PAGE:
formed in good order, after delivering two well-directed volleys into the enemy. I think there was nearly if not quite a brigade of the enemy so near the right of my regiment that you could see the white of their eyes at the time of retiring, and that they disappeared again so soon under the cover of the timber convinces me that the well-directed volleys of the Seventy-seventh and the Thirty-first New York, which was on my right, dealt destruction to their souls.
After getting our new position the enemy's shot and shell fell thick around us, and quite a number of my men were wounded, but my officers and men behaved nobly through the entire day, even amidst the most galling fire and shelling of the enemy. To particularize the bravery and manly conduct of every one of my officers would do injustice to those not mentioned, and so I leave it to you to judge, after giving you the casualties of my command, what portion of the honors of that victorious battle we are entitled to. Killed, 6; wounded, 26; total, 32.
Your obedient servant,
N. S. BABCOCK,
Captain, Commanding Seventy-seventh New York.
Commanding Third Brigade.
No. 137. Reports of Major General Ambrose E. Burnside, U. S. Army, commanding right wing, Army of the Potomac, of operations September 7-19.
HEADQUARTERS RIGHT WING, ARMY OF THE POTOMAC,
Near Antietam Bridge, September 30, 1862.
GENERAL: I have the honor to report the following operations of my command during the late campaign of the Army of the Potomac in Maryland:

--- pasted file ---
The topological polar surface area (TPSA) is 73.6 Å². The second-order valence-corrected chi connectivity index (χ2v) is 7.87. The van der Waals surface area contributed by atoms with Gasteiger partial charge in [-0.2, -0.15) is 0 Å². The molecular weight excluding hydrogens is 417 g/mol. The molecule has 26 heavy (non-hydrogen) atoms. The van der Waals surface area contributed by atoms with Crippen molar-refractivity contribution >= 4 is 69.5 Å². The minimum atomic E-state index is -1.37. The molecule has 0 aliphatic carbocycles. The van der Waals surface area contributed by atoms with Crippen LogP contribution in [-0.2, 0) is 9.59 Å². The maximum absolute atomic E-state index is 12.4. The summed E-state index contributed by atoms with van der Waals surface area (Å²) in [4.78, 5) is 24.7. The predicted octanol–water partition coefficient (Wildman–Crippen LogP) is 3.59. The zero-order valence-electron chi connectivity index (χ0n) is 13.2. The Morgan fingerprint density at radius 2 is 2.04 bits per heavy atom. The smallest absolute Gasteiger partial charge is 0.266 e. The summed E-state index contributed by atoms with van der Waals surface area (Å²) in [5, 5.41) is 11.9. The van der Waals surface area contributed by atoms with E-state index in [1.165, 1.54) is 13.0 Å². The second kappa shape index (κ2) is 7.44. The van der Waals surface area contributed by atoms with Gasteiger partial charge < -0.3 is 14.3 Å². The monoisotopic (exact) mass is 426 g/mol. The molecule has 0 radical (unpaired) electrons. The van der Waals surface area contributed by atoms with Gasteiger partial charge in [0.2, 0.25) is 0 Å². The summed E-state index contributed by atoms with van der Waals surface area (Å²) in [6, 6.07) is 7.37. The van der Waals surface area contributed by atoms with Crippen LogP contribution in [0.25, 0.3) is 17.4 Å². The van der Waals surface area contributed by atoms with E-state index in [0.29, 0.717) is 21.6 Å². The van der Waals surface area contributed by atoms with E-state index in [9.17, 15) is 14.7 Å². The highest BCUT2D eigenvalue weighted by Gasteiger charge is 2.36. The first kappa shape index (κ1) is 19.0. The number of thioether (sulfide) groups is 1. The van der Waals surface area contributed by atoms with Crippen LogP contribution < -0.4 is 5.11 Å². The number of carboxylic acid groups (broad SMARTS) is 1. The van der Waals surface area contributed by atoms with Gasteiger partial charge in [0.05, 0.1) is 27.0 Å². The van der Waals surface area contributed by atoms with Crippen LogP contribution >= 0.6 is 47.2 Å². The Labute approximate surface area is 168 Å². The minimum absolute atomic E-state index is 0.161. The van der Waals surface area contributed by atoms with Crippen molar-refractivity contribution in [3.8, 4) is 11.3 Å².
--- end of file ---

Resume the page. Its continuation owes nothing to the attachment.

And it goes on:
On the 7th day of September I was placed in command of the right wing of the army, composed of the Third and Ninth Army Corps, commanded respectively by Major-Generals Hooker and Reno, and, under the direction of the general commanding, I moved upon Frederick City by way of Leesborough, Brookville, and Damascus, arriving at the Monocacy Bridge in the afternoon of the 12th instant, which bridge was carried after a slight resistance on the part of the enemy. Very soon after, a charge was made by Cox's division upon Frederick City, then occupied by a small force of the enemy, which force was driven out, and the place and suburbs occupied by our troops.
Our loss in the skirmish was 2 killed and 7 prisoners, including Colonel Moor, of the Thirtieth [Twenty-eight] Ohio Regiment (Volunteers), who led the charge into the town. General Pleasonton's brigade of cavalry entered the town simultaneously with General Reno's corps, and the two commands at once occupied all the approached to the place. On the following morning General Pleasonton, being directed by the general commanding to move his forces in the direction of Middletown and Jefferson, with a view to reconnoitering the South Mountain passes and communicating with General Franklin, called upon me for infantry support to carry out the movements. A portion of General Rodman's division was sent to the main body under General Pleasonton, and the